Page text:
Seismic Monitoring of Fluid Flow
I believe one of the next major breakthroughs in Geophysics will be in
the research area of
"4-D seismic monitoring of subsurface fluid flow."
Seismic monitoring defined
4-D seismic monitoring consists of time-lapse
3-D seismic surveys conducted over time intervals in which
interesting subsurface fluid movement can take place. Integrated
with rock physics and fluid-flow simulation,
estimates of fluid-flow geometry, permeabilities
and fluid phase-front movement in the Earth may be inferred from the
time-lapse seismic data. Seismic monitoring offers us the
possibility of finally being able to estimate where and how fluids are
flowing in the Earth.
Why is monitoring fluid flow important?
Seismic monitoring of subsurface fluid flow has the potential
for immense impact in: oil and gas energy resources,
groundwater and environmental studies, global warming issues
related to massive methane hydrate deposits, and earthquake
prediction related to pore-fluid pressurization before fault failure.
Oil and gas energy resources
Hydrocarbons fuel the world's economy, including transportation,
power generation, and manufactured goods that we depend on.
Most of the Earth's potential oil and gas reserves have already
been found and are currently being rapidly depleted.
Because we do not understand the complexity of flowpaths
and flow barriers in oil reservoirs, we leave behind at least as
much oil as we produce in each reservoir due to inefficient production
strategies. I believe seismic monitoring will become an
interactive tool for understanding reservoir fluid flow, and
help us double the amount of oil and gas reserves we currently produce.
Groundwater and environmental issues
Groundwater is becoming a precious resource. High-resolution
shallow seismic surveys might be useful in monitoring water table
fluctuations with time over large surface areas to better understand
aquifer depletion and recharge. Also, it is becoming increasingly
important to monitor contaminant plumes at hazardous spill sites
to make sure clean water is not polluted. While seismic data
cannot "see" most contaminants in water, the closely related
electromagnetic surveying technique called Ground Penetrating Radar
can image contaminant plumes by electrical conductivity differences.
Methane hydrates and global warming
Methane hydrates are ice-like deposits which contain huge amounts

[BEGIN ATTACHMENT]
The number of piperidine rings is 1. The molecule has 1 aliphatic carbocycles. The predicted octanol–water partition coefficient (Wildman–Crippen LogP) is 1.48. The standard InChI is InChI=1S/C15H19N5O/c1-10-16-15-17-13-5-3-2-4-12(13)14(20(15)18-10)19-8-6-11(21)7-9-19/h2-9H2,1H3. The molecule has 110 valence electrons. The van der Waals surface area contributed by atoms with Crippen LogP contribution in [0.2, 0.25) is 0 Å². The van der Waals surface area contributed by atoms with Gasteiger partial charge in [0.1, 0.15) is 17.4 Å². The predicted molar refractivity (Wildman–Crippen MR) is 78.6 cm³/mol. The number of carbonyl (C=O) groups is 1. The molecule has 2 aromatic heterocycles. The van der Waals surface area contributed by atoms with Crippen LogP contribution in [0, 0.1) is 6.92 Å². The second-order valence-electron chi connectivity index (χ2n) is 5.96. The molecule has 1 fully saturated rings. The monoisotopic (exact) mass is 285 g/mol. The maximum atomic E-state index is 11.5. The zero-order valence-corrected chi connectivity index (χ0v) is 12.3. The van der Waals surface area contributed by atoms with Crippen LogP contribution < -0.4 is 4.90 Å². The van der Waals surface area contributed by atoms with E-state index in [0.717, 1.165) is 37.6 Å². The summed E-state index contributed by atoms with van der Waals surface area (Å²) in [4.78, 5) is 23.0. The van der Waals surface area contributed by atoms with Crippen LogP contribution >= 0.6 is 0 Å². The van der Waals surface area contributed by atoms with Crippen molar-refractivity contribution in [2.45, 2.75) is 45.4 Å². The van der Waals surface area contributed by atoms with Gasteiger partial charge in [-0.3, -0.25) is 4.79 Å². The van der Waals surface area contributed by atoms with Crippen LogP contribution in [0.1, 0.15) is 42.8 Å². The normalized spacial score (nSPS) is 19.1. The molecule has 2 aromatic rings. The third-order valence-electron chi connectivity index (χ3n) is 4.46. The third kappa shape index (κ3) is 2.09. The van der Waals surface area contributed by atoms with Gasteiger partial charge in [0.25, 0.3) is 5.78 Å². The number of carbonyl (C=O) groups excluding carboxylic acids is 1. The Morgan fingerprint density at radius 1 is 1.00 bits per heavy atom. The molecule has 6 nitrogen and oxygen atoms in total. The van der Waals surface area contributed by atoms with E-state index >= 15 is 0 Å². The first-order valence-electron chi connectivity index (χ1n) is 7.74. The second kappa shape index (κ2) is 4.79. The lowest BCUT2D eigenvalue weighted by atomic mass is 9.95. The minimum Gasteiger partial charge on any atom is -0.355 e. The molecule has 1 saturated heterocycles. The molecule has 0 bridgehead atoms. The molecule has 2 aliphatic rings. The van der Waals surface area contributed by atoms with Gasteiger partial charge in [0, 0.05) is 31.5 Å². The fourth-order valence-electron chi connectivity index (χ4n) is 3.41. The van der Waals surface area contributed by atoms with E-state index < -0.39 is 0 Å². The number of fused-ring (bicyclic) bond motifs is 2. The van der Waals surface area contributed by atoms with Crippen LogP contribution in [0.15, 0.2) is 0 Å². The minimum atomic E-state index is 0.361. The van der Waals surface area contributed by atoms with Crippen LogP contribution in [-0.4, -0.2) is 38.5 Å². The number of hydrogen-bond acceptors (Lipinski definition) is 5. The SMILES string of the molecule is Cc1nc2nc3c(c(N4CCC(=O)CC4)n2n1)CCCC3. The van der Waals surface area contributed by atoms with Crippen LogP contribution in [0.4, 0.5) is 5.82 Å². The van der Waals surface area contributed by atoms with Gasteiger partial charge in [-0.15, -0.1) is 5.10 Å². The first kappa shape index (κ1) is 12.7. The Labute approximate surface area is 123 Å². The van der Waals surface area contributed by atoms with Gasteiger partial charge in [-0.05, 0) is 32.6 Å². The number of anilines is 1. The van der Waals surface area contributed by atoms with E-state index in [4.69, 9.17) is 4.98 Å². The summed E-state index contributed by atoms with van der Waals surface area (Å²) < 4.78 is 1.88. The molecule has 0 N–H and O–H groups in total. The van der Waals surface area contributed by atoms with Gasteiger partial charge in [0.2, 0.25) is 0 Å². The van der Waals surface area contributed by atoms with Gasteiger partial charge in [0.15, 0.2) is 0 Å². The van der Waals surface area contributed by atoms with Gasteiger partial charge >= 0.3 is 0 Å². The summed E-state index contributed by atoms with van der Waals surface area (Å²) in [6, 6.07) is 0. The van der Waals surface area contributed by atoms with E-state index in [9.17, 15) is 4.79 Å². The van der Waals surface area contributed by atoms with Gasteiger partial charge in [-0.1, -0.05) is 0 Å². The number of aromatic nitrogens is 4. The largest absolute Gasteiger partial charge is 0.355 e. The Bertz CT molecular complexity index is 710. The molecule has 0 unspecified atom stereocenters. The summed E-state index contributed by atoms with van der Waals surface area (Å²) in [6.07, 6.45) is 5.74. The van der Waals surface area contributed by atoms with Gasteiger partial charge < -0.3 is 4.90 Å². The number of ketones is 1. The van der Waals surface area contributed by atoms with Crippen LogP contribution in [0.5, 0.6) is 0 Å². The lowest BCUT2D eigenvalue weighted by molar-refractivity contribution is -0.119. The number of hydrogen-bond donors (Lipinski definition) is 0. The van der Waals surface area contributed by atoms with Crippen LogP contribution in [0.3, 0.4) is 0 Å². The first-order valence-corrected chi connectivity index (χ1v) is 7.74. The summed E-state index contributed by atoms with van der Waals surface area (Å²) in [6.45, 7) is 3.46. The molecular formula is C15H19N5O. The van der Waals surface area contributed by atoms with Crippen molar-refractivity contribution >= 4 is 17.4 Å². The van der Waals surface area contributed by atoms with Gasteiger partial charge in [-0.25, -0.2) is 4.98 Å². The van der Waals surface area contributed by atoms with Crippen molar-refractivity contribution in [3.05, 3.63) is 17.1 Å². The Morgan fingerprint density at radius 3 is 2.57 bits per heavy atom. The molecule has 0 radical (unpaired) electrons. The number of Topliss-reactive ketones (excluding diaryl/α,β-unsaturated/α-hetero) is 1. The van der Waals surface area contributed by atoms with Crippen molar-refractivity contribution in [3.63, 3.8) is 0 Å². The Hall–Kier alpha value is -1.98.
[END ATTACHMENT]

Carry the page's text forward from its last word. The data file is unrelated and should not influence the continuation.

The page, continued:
of trapped methane gas. Methane hydrate deposits have been
found at continental margins on a world-wide basis. It is estimated
that the amount of methane gas trapped in the ice is at least as large
as all the conventional oil and gas reserves found to date.
This means that methane
hydrates may be a future energy resource when they are understood better.
Methane is also a greenhouse gas, and plays an important role in
global warming. Monitoring the rate at which these deposits accumulate
or dissolve could provide very useful information to climate models,
and help understand the buffering role of methane hydrates.
Finally, many methane hydrate deposits have been found near offshore
plate subduction zones. I believe there may be a link between the
location of these deposits and the fluids that are being heated,
pressurized and driven out of the saturated downgoing slab.
Monitoring subduction-zone hydrates might give a clue to the fluid
flow system in a subducting plate, and how that is related to
subduction rates, depth and magnitude of earthquakes, and chemistry
of upwelling magma at subduction volcanic chains.
Earthquake mechanisms and prediction
Earthquake seismologists believe that fluid flow has
an important role in how frequent and how strong earthquakes occur.
Fluids can lubricate fault surfaces making it easier for an
earthquake to occur. Highly pressurized pore-fluid in a fault region
might indicate that an earthquake is about to occur.
Pore pressure increases cause seismic velocity decreases which might
be monitorable over time. I can imagine a seismic monitoring experiment
consisting of a small array of geophones on one side of the San Andreas,
and a shot location on the other. Repeated shots could be fired at
reasonable time intervals (1 week?) and the seismic arrivals
at the geophone array could be analyzed to see if the velocity
(pore pressure) in the fault zone is decreasing (increasing).
This type of seismic monitoring might help to better understand the
earthquake mechanism along a fault, and perhaps be useful as
a tool to predict when an earthquake is about to occur.
For more information...
You can view a selection of my research movies
and award-winning papers on
seismic monitoring and other subjects.
I would be pleased to interact with
other researchers who have an interest in any of these topics.
Please feel free to contact me.
Copyright © 1994 by David E. Lumley; firstname.lastname@example.org